Tuesday, January 18, 2011

Ron Slattery is the winner of the Liza Lott


Liza Lott by Ron Slattery

 "Sit down. It doesn't matter. I know what I'm doing. We don't need to change it." His hand were palms towards her shoulders. He leaned in, she sat back down. The wooden stool was cold and unyielding. It made her back straighten. She knew the photographer bought it for just that reason. His footsteps echoed as he walked back to the tripod. It sounded like hooves at a racetrack. The same one she was at a week ago in Miami. Warm, warm Miami. Two weeks of sun, beach and escape from cold dreary Chicago.

"Now lets try this again". He leaned and squinted into the camera. She sighed and looked into the distance. Her newly tanned skin melted into the tan background. The last thing she thought before she heard the click was "At least they'll notice my eyes". 
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Ron Slattery is the winner of the Liza Lott contests this round.  His story packed the most wallop into the shortest flash of fiction.  I really liked his ending and I was left with still grappling with who Liza was.  So I can still fantasize as to who this young woman was.


Ron’s “picture” had a lot in common with the majority of the stories.  The same overexposed Liza bears her countenance throughout these tales.  Sometimes she is a bit pathetic, sometimes a bit dangerous.  In almost all she is or was beautiful.  For example, Portrait from a Friend by Matt O'Malley surreal, sad, macabre portrait of beauty lost.  A kind of reverse “Dorian Gray” it seems very real.  Maybe Mr. O’Malley knew someone who suffered in the way that his Liza did?

Liza is a female to be reckoned with, a bit of a femme fatale.  “A Day in the Life of Liza Lott” by Jen Reich begins with alliteration, retro sci fi, retro pulp or pin up action with her performance of “Fever” and then a very satisfying “bait and switch” at the end!  Is she a heroin or a villain?

For a couple of the authors she has some of the qualities of Shirley Temple crossed with a character out of Capote’s “Music from Another Room” or “Cat on Hot Tin Roof.”  Charles Florey’s had the most southern exposure in his sun fried debutante.  The reference to the salamander is straight out of Aquinas’ biography.  Sort of southern belle crossed with the alchemical.

Rather than “Running with Scizzors” a couple of the characters were running from the Nazis.  “Catholic Girl” by Gigi DeVault designs Liza as a sort retro Anne Frank and the boys from Louis Malle biopic “Au Revoir Les Enfants” I even got a Tarantino like dash pulp fiction tales of young girls suffering at the hands of Nazis.  I like the little twist at the guilt of “passing” as a Catholic.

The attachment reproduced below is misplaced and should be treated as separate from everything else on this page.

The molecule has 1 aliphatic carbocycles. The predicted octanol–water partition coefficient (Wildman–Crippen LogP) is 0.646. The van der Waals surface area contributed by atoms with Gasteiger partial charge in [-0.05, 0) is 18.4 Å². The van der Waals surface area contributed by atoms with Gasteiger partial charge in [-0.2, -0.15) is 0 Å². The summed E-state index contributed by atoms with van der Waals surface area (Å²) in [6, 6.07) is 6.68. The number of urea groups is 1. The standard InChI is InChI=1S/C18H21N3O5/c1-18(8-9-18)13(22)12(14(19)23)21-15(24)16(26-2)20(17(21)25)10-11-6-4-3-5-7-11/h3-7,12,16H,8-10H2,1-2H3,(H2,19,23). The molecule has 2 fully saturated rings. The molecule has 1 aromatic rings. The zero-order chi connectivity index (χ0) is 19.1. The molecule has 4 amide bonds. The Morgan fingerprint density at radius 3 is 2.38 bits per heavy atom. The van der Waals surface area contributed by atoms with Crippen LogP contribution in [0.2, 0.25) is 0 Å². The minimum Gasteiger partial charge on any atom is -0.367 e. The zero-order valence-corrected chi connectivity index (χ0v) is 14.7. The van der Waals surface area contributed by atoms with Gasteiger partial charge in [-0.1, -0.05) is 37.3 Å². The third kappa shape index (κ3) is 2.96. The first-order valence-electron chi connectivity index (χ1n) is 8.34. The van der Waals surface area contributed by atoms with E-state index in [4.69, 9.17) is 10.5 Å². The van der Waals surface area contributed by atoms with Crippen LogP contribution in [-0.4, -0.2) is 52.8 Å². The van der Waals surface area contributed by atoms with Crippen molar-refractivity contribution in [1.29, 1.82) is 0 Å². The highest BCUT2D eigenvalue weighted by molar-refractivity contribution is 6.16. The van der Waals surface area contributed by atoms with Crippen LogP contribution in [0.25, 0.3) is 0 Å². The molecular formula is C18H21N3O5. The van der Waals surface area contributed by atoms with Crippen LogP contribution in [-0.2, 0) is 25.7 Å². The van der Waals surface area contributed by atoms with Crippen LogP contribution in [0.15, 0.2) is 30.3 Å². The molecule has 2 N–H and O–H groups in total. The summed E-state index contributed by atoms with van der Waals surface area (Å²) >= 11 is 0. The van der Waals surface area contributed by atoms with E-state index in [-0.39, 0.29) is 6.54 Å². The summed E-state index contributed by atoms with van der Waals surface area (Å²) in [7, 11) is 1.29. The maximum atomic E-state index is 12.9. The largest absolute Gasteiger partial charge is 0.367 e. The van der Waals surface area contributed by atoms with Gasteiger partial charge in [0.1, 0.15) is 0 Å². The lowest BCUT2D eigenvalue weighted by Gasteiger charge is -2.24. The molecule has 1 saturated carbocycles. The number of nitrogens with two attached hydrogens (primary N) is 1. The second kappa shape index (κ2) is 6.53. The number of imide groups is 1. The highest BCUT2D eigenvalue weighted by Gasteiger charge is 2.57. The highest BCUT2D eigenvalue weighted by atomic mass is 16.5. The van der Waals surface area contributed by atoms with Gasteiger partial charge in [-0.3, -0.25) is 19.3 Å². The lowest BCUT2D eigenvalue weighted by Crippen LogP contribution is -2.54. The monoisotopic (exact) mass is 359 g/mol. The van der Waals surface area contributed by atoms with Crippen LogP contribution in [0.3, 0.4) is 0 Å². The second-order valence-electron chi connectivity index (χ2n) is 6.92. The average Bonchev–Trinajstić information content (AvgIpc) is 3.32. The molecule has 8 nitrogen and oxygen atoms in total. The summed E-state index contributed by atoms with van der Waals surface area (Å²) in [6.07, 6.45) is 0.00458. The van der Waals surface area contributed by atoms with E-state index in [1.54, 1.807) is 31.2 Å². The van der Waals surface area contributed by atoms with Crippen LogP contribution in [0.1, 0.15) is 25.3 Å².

“Liza Lott” by D. Bellenghi was a biographical story that was also had qualities a similar unlucky quality to Gigi DeVault’s and O’Malley’s portraits of an unlucky sort of anti-Maria from “Sound of Music.”  All are fictions created by the authors to mimic Liza’s ability to lie a lot.  However, in his story, unlike some of the others, Liza doesn’t need to lie anymore.


Going south, several of the stories imagined her to live in the American South.  “Liza is Lie” by Dee Turbon is a half reference to the femme fatale but she is also a slightly pathetic creature a sort of “candle in the wind” ala Elton John character.  Ron and David Florey took a similar tact with Liza except for she is definitely someone who is a bit more vain and possibly treacherous.   Both deal with the theme of vanity and too much pigmentation.  Both the Floreys took a florid approach to the story.  Does Liza get what she deserves?  I think maybe.  Both Sheila and David Florey’s stories had Hitchcock like endings but both were very different choices.  I think I especially liked them because they really reminded me of those pulp Hitchcock novels that I loved as a kid (actually still love.)  I suspect Liza got what she deserved even in Ron’s story, which was short, pithy, very much too the point, and really funny.


I’m not really sure if I completely understand “A PAINTING WORTH A THOUSAND WORDS” by William Knight.  His story had a bit of “Waiting for Godot” surrealism that alternated between a fantasy and exaggerated reality.   Slightly hard to follow I think that the story had an angry tone, was it possibly meant to be a bit of an oblique insult at this project?  I’m not sure whether to be flattered or weirded out by his use of my name throughout.   The paradox of the pretty girl against the reality that can make her not so attractive is really explored by a couple of the authors.


All in all I really had fun reading these stories and I want to thank you all!

Read all the stories here:

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